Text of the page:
sudo su aptitude update aptitude install avahi-daemon cups cups-pdf python-cups
This will update your package list, and install the packages we need. The avahi-daemon is a free zeroconf implementation (open source Bonjour replacement). CUPS stands for “Common Unix Printing System,” which manages the printers for you. Next, edit “/etc/cups/cupsd.conf” Comment out the line just below “# Only listen for connections from the local machine.” with an #, and add the new “Allow @Local” lines, like this :
# Only listen for connections from the local machine. #Listen localhost:631 #CHANGED TO LISTEN TO LOCAL LAN Port 631 # Restrict access to the server... <Location /> Order allow,deny Allow @Local </Location> # Restrict access to the admin pages... <Location /admin> Order allow,deny Allow @Local </Location> # Restrict access to configuration files... <Location /admin/conf> AuthType Default Require user @SYSTEM Order allow,deny Allow @Local </Location>
This will allow access to the CUPS web interface from other machines than your Raspberry Pi itself (on the local network).. You can change the port from the default 631 to something else if you wish, but I recommend staying with the default. Next, we will restart the cups service and add our “pi” user to the lpadmin group. We need that user part of that group to perform administration tasks.
service cups restart adduser pi lpadmin
Enough of that Terminal stuff right? We can now open up the Midori browser from the Pi and add the printer. Head on over to https://192.168.1.11:631/ , or the IP Address you set. The browser may warn you that the site is unsafe, and an exception needs made, which is perfectly normal. After connecting, you will see the following page:
After this, we will need to add printer. Click on the Administration Tab, and check “Share printers connected to this system”. Click on “Change Settings”. Allow the CUPS Server to restart. Next, click “Add Printer.” The next screen will let you pick your printer connected via USB:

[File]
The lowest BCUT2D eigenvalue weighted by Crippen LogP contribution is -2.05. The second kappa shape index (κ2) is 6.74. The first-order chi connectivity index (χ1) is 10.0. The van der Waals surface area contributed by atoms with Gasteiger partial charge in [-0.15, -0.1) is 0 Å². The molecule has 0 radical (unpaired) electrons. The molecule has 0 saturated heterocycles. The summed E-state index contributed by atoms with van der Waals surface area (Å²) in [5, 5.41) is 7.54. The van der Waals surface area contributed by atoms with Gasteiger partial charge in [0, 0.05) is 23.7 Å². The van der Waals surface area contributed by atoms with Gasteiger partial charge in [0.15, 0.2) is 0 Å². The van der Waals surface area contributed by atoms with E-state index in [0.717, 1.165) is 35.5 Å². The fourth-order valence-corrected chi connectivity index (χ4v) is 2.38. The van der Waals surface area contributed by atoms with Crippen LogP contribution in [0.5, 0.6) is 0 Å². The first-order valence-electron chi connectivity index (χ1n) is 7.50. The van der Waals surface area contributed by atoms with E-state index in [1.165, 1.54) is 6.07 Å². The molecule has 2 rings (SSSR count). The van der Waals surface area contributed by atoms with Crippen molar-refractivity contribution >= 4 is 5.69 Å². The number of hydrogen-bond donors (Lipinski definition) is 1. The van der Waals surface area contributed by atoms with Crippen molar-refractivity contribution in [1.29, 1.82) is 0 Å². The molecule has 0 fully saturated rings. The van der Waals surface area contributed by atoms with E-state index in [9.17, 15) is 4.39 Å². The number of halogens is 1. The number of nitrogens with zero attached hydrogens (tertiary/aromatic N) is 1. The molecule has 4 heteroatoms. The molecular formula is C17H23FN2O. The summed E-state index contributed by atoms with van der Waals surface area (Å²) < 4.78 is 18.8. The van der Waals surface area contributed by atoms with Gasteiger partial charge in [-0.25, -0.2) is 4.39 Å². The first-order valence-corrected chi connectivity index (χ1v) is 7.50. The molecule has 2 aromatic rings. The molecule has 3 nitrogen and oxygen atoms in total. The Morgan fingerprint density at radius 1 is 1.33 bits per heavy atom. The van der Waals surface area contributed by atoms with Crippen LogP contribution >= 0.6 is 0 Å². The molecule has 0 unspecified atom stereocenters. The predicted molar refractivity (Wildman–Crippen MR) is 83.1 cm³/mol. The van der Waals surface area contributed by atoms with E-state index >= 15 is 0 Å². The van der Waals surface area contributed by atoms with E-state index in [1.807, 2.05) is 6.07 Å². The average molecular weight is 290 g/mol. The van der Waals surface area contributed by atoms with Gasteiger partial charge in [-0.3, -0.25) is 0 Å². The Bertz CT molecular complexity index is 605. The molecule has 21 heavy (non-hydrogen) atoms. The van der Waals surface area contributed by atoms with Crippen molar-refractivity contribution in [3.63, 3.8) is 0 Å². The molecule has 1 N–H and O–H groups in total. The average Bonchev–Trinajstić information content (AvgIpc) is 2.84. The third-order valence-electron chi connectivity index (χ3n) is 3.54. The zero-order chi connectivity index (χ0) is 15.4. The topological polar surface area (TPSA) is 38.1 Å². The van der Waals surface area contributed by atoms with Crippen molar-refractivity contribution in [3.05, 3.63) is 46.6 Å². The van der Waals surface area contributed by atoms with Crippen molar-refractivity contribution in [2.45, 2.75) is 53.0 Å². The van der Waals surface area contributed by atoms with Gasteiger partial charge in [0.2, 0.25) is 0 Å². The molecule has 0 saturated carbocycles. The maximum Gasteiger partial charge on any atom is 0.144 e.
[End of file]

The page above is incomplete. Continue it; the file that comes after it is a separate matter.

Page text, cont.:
In the above example, we would pick the “HP Deskjet F4100 series ISB CN74B2S3PT04TJHPLIP (HP deskjet F4100 series)” entry. After you add your printer, you will have the option to share it, as well as pick the printer driver (example below):
You should see the same series driver within the list after picking your manufacture, in this case HP. After this , under the printer’s administration page, you can print a test page.
When successful, move on to the next step.
Adding Your Printer From Another Computer
So we have the print server up and running, but how do we add this networked printer to our laptop? Next, open up the trusty, commonly found ‘system-config-printer’ program found on most distributions. If it is not installed, make sure it is installed beforehand. Your distribution may include another utility, but for common purposes, we are using the most widely known GUI configuration utility. The main window looks as such:
Click the Add button expand the Network Printer option. Click on Find Network printer. Enter your Raspberry Pi’s hostname (on your Pi, the command “hostname” will show you what you need), which is typically “raspberrypi” by default. Click Find, and your shared Pi printer should show up. Continue on, adding the device driver as before, as well as printing your test page.
Also, through this application, you can set your various default printer options, which also depend on which driver you are using. For now, apply the changes and exit.
Questions or comments? I’ll be more than happy to help. Please see the source link below if you need to add your printer to a Windows machine.
Raspberry Pi Quick Start Guide
Raspbian Download Page
How to setup xrdp for remote viewing your Raspberry Pi
Setting a static IP Address
CUPS Administration Guide
CUPS Administrative Guide for Fedora/RHEL Users